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iPhone a Trojan Horse For Government Surveillance?

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posted on Jul, 20 2007 @ 12:36 PM
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An alarming white paper concludes that the Apple iPhone contains a backdoor spyware module that allows hackers or the government to conduct secret surveillance of the user, part of an established trend of corporations and the state working hand in hand to eavesdrop on citizens via widely-used software and hardware products.

Earlier this week, a technology group in Russia released the results of their attempts to reverse engineer the iPhone, concluding that the product has "A built-in function which sends all data from an iPhone to a specified web-server. Contacts from a phonebook, SMS, recent calls, history of Safari browser - all your personal information can be stolen."

The module could act as a backdoor for trojan developers or AT & T, said the report, adding that "government structures" would have access to the information.


src: www.prisonplanet.com...

I read somewhere that 1 in 3 americans wanted an iphone. Not really that hard to believe given the hype and marketing campaign. I'd like to see more open source devices so that we could get a idea of whats really going. All in the name of averting terrorism I'm sure.


brill

[edit on 20-7-2007 by brill]




posted on Jul, 20 2007 @ 12:38 PM
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"Earlier this week, a technology group in Russia released the results of their attempts to reverse engineer the iPhone"

I'm glad to see there are people trying to help out citizens.



posted on Jul, 20 2007 @ 12:42 PM
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Originally posted by Equinox99
"Earlier this week, a technology group in Russia released the results of their attempts to reverse engineer the iPhone"

I'm glad to see there are people trying to help out citizens.


Russian hackers are definitely on the forefront when it comes to reverse engineering items like this. It's good to get an understanding of exactly what is going in software even if its proprietary. Another interesting point in the article is that apparently only AT&T have exclusive rights to iPhone offerings. They must have better wiretapping facilities.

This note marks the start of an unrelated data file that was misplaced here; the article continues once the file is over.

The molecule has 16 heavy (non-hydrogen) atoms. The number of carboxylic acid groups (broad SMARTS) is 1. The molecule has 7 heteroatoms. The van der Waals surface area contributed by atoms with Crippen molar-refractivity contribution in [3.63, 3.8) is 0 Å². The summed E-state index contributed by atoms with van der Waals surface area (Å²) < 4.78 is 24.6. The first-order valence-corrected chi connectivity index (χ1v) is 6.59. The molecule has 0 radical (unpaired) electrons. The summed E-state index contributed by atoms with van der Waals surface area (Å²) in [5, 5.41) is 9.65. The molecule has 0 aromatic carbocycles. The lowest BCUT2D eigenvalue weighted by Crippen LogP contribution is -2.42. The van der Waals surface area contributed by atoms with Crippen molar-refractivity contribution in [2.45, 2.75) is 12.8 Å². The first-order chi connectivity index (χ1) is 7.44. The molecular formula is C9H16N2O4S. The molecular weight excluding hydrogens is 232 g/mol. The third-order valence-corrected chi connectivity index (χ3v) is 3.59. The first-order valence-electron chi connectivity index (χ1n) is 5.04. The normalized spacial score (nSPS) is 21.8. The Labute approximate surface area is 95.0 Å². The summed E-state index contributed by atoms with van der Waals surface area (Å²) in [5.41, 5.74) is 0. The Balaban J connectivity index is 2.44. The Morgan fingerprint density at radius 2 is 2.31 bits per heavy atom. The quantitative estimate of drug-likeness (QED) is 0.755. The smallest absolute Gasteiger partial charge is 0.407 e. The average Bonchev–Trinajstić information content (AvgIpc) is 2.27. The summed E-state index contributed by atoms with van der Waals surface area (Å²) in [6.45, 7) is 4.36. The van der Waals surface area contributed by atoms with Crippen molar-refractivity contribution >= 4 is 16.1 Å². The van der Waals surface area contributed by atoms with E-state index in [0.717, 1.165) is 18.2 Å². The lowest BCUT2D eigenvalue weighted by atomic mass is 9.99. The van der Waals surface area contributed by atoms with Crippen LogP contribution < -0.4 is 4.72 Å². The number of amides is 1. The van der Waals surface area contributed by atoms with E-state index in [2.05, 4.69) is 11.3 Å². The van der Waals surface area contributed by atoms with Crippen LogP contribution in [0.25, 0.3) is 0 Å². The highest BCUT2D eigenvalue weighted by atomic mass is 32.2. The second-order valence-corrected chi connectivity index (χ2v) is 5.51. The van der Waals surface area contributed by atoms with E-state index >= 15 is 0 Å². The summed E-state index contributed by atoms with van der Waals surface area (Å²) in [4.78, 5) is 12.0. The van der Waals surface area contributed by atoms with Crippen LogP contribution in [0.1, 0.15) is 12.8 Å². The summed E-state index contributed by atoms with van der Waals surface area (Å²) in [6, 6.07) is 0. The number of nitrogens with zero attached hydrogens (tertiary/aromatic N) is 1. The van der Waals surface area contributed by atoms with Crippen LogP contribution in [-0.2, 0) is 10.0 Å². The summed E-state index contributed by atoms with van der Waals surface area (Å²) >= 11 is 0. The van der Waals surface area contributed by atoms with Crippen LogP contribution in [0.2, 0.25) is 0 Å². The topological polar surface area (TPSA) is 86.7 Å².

brill



posted on Jul, 20 2007 @ 12:42 PM
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Well if it's actually true they are going to have info on alot of people since they sold hundreds of thousands so far.

But what are they going to use it for? Yes it's an invasion of privacy, but what are they going to use your recent calls for?

Unless you are doing something bad, will they even bother with finding out what you do?



posted on Jul, 20 2007 @ 12:45 PM
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Originally posted by enjoies05
Well if it's actually true they are going to have info on alot of people since they sold hundreds of thousands so far.

But what are they going to use it for? Yes it's an invasion of privacy, but what are they going to use your recent calls for?

Unless you are doing something bad, will they even bother with finding out what you do?


The fact that your privacy is robbed is bad enough. I'd like to say that it could be used for just about any type of profiling especially marketing however since only AT&T has rights, so far, that doesn't seem to fit. Of course there could be other 3rd parties very interested in what you do. Remember you can use the phone to surf as well, its not just for voice purposes.

brill



posted on Jul, 20 2007 @ 12:53 PM
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Yeah, I know it's an invasion of privacy.

What I'm saying though, dealing with the government spying on you,

Are they going to go through the 700,000 + (latest numbers I saw, will go up) owners and go through every site, phone call and contacts they make for the heck of it?

Or is it going to be used to spy on suspected criminals, or people dealing with certain things related to terrorism? Because if someone is setting up a bombing and searching for things to do it, it would be better if they caught them before they carry it out.

So maybe it's a good thing in the long run?



posted on Jul, 20 2007 @ 01:04 PM
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Originally posted by enjoies05
Yeah, I know it's an invasion of privacy.

What I'm saying though, dealing with the government spying on you,